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Random Read & Write Patterns

Now we’ll see the dependence between the drives’ performance in random read and write modes on the size of the data block size.

We will discuss the results of the disk subsystems at processing random-address data in two versions. For small-size data chunks we will draw graphs showing the dependence of the amount of operations per second on the data chunk size. For large chunks we will compare performance depending on data-transfer rate in megabytes per second. This approach helps us evaluate the disk subsystem’s performance in two typical scenarios: working with small data chunks is typical for databases. The amount of operations per second is more important than sheer speed then. Working with large data blocks is nearly the same as working with small files, and the traditional measurement of speed in megabytes per second becomes more relevant.

Let’s start with reading.

IOMeter: Random Read, operations per second

There are three groups of drives in the random read test. The leading group includes the Blue and the Black models from Western Digital. Judging by the similar results, the actuators of these two models are equally quick. The Seagate and Samsung with similar performance are in the second group. The 5400rpm Green model from Western Digital takes last place. The nice-looking neat graphs are only spoiled by the sudden slump of the Seagate on 128KB data blocks, reminding us of the slump in its sequential reading graph. This effect seems to occur on 128KB data blocks rather than after them.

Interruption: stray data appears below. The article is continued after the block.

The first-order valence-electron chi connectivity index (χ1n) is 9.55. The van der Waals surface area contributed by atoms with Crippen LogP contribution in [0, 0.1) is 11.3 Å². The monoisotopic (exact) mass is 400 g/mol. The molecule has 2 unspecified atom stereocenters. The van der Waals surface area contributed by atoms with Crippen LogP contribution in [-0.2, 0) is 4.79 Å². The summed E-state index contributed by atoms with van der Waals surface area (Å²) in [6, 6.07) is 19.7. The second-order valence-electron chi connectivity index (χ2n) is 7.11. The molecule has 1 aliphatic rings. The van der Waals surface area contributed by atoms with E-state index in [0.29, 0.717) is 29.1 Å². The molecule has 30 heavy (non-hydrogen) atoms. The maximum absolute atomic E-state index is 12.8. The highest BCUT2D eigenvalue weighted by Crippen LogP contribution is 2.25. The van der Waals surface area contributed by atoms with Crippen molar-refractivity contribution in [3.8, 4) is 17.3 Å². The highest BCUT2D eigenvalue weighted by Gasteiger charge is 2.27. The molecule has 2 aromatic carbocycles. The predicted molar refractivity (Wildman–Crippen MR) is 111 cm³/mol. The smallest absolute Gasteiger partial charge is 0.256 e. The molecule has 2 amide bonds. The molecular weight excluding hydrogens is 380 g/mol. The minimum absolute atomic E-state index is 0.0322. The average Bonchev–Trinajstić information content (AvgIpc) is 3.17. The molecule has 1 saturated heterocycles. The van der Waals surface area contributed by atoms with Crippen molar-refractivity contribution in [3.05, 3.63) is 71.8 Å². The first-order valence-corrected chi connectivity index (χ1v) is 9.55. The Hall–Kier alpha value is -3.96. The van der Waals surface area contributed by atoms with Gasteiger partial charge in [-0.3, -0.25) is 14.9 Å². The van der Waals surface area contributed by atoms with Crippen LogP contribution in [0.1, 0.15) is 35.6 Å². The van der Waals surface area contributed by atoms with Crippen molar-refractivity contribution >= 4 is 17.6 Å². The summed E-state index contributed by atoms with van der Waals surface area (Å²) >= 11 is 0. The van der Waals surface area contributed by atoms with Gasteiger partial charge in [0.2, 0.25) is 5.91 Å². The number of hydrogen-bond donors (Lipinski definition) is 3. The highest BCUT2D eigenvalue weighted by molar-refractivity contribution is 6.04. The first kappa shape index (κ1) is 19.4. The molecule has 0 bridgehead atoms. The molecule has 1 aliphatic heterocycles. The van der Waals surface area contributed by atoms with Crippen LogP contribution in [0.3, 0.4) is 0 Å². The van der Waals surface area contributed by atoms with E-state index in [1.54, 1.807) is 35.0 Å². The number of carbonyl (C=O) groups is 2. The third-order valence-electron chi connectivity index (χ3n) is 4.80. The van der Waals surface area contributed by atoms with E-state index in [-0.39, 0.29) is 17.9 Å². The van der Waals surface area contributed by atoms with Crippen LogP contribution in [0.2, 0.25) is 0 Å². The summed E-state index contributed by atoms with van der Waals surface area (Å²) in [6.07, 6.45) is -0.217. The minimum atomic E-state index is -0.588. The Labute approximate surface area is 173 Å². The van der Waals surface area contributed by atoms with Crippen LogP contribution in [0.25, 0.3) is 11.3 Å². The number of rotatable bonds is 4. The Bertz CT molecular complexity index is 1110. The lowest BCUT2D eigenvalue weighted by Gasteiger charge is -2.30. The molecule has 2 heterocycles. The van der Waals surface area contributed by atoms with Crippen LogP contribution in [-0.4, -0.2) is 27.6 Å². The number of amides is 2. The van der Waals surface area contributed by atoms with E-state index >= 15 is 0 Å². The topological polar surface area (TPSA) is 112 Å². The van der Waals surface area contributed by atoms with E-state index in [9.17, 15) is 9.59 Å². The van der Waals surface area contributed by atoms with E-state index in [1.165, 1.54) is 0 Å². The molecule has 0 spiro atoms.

IOMeter: Random Read, MBps

All of the drives, save for the WD Caviar Green, go close to each other. The Samsung is just a little slower than the others, probably because of its lower sequential read speed. The data blocks are large here, after all.

IOMeter: Random Write, operations per second

When writing in small data blocks, we can see the consequence of the Seagate Barracuda 7200.11 having shown a poor write response time. It processor seems to be unable to cope with the numerous small-size random-address data chunks while doing deferred writing. That’s sad because Windows processes system registry and many other system data in 512-byte blocks. As for the other HDDs, the Samsung is noticeably faster than the pair of Western Digital drives which have identical results again. The Black model doesn’t show its superiority as yet.

IOMeter: Random Write, MBps

The Seagate is all right when writing large data blocks. It is even occasionally in the lead. The HDDs are close to each other again, excepting the WD Caviar Green.

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